Anyone who’s witnessed a massive flock of starlings soar through the sky has likely been struck by the surprising geometric shapes formed by the crush of wings. Even the name for a throng of these birds sounds like poetry: a murmuration. New York–based photographer Richard Barnes spent time observing some of the largest starling flocks in the world over a Rome suburb, and the images are currently on display at Foley Gallery on the Lower East Side.
The exhibition, Murmur & Refuge, is named after two of Barnes’s series: Murmur, which are the starling photographs, and Refuge, whose pictures capture the architecture of bird nests, including the trash that gets embedded as nature and development overlap. They’re very separate projects in many ways, despite their shared avian subjects. When you look at the Murmur prints up close, the individuals in the thousands of birds are like dabs of ink, their edges almost pixelated into abstraction in the gray sky. The photographs in Refuge, on the other hand, are incredibly sharp, each nest posed against a black backdrop; the individual twigs and human detritus like twine, lint, and plastic pop with structural detail. Both series, however, involve a fascination with nature and how we examine it, whether that’s down on the ground while gazing at the sky or collecting pieces of it as specimens for study.
Another series by Barnes that’s not in the exhibition, Animal Logic, features behind-the-scenes photographs from natural history museums. In those, nature is something captured and controlled, or at least a facsimile of it, in taxidermy and dioramas. The Murmur photographs seem to respond: even if we take down the birds and preserve them for close examination, there’s still an awe in their wild mystery. The way murmurations work has only recently been explored in scientific detail, with the technology to capture such quick motion and analyze it finally available. As Wired reported in 2012, it turns out that the formation of the flock works a bit like magnetized metals. The birds respond to the movements of their fellow birds, even if they’re all the way across the flock. There are still many gaps in our knowledge of how the murmurations form and stay together, but the logic of what looks like barely coordinated chaos may slowly be revealed.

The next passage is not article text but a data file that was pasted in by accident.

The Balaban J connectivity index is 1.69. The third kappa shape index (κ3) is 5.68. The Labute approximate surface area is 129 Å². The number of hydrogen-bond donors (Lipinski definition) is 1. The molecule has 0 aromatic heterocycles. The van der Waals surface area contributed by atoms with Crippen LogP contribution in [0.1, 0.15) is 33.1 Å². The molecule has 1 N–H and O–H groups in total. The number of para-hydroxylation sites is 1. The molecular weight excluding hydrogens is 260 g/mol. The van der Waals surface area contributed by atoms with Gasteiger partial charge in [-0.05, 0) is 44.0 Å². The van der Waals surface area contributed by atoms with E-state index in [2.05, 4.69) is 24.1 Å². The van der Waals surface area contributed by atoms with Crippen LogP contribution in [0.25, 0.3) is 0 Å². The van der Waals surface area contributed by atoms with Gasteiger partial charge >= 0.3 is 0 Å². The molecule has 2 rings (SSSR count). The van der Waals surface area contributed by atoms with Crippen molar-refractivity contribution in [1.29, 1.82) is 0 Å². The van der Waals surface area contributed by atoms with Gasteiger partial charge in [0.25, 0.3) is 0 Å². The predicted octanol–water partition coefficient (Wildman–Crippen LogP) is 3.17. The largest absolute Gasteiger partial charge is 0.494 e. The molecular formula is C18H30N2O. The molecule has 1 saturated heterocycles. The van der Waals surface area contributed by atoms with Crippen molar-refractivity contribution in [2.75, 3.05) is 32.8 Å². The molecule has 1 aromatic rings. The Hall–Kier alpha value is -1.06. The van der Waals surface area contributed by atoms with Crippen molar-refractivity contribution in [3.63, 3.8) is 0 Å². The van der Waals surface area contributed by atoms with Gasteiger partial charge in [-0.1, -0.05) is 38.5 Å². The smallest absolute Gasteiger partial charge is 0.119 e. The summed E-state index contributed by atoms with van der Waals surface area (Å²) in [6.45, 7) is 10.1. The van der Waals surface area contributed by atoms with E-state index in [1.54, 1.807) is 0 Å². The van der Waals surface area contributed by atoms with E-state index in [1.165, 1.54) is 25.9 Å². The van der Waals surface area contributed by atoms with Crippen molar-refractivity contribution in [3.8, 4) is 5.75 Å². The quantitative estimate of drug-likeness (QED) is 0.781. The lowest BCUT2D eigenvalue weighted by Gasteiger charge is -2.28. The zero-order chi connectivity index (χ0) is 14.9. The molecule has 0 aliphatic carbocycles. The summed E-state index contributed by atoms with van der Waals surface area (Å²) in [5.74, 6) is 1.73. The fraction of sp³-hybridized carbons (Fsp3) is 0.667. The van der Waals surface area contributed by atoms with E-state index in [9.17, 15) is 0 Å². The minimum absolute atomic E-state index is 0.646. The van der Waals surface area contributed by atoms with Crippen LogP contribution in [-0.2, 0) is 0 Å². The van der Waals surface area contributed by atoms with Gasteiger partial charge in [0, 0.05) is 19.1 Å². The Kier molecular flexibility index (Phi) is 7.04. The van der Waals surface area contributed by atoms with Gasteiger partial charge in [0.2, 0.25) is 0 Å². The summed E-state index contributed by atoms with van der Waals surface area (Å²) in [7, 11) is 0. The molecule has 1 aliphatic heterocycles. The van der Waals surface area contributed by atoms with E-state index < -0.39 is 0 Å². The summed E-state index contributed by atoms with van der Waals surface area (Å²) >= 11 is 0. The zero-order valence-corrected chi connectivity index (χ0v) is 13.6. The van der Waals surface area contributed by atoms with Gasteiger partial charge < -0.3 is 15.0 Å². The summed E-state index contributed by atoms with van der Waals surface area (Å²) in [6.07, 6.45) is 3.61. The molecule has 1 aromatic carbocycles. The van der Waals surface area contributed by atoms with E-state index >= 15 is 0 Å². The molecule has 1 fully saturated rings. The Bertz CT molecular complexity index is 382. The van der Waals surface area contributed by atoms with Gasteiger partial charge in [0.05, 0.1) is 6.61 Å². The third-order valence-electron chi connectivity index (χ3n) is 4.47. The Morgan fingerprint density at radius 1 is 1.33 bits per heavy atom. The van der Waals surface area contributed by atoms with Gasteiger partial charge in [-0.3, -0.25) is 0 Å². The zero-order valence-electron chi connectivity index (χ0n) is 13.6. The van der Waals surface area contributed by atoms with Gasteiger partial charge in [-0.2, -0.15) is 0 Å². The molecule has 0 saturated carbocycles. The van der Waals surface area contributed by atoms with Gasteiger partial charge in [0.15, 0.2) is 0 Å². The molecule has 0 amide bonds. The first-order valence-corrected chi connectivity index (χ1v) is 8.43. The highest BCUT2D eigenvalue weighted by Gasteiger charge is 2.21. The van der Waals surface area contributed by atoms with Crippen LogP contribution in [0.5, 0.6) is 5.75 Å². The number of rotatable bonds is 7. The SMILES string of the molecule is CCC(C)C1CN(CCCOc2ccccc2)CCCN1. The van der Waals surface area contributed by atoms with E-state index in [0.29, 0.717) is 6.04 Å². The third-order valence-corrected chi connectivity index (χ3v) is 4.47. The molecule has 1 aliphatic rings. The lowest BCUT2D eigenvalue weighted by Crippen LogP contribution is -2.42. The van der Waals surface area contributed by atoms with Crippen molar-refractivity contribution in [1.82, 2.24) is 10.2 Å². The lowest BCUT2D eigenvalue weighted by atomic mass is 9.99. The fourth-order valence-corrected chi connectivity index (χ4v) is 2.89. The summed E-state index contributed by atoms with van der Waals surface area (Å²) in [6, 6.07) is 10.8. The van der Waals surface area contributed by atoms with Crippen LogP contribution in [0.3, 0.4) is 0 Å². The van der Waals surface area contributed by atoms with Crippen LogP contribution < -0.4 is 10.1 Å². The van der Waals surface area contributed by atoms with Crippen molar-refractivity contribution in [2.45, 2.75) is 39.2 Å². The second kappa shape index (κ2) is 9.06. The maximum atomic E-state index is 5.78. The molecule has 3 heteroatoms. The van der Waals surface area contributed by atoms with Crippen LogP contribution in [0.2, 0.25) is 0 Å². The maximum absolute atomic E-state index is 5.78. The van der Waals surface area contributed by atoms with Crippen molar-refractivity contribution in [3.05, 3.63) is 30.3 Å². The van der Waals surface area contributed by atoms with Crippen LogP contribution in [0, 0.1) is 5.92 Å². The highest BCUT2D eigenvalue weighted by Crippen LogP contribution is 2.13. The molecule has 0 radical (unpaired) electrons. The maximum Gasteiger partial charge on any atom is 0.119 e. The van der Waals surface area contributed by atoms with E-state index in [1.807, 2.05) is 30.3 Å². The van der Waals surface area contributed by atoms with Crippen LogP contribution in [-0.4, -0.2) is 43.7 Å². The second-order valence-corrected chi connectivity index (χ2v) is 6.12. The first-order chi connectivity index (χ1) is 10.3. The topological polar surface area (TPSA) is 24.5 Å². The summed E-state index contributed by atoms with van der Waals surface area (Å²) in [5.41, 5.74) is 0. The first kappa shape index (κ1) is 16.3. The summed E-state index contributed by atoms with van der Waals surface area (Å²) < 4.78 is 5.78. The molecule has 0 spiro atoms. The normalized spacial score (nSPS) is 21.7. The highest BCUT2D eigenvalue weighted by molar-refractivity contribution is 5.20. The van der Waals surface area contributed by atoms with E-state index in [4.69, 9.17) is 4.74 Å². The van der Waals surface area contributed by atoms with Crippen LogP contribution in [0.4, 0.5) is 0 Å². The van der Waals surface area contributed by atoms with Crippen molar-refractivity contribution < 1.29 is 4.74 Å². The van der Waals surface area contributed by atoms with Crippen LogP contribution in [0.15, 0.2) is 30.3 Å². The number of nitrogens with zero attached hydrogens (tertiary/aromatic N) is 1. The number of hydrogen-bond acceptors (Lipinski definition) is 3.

None of that is explained directly in the exhibition. You’re just faced with these starlings that flock like developing storms. The nest photographs are beautiful, too, particularly looking at the shadowed spaces in their interiors as places of safety from the world, even when the waste of humans has been built inadvertently into their architecture. But it’s the starlings that really stick in your mind. They’re both foreboding in a Hitchcockian way and captivating. Barnes isn’t the first artist to venture beneath their shadows — Paolo Patrizi has a series on them as well, and Catherine Ulisky has even taken to plotting their geometry on the sky — but their depiction here really demonstrates their movement as a natural means of survival, as well as evoking the mystery in their choreography.
Richard Barnes: Murmur & Refuge continues at Foley Gallery (97 Allen Street, Lower East Side) through February 23.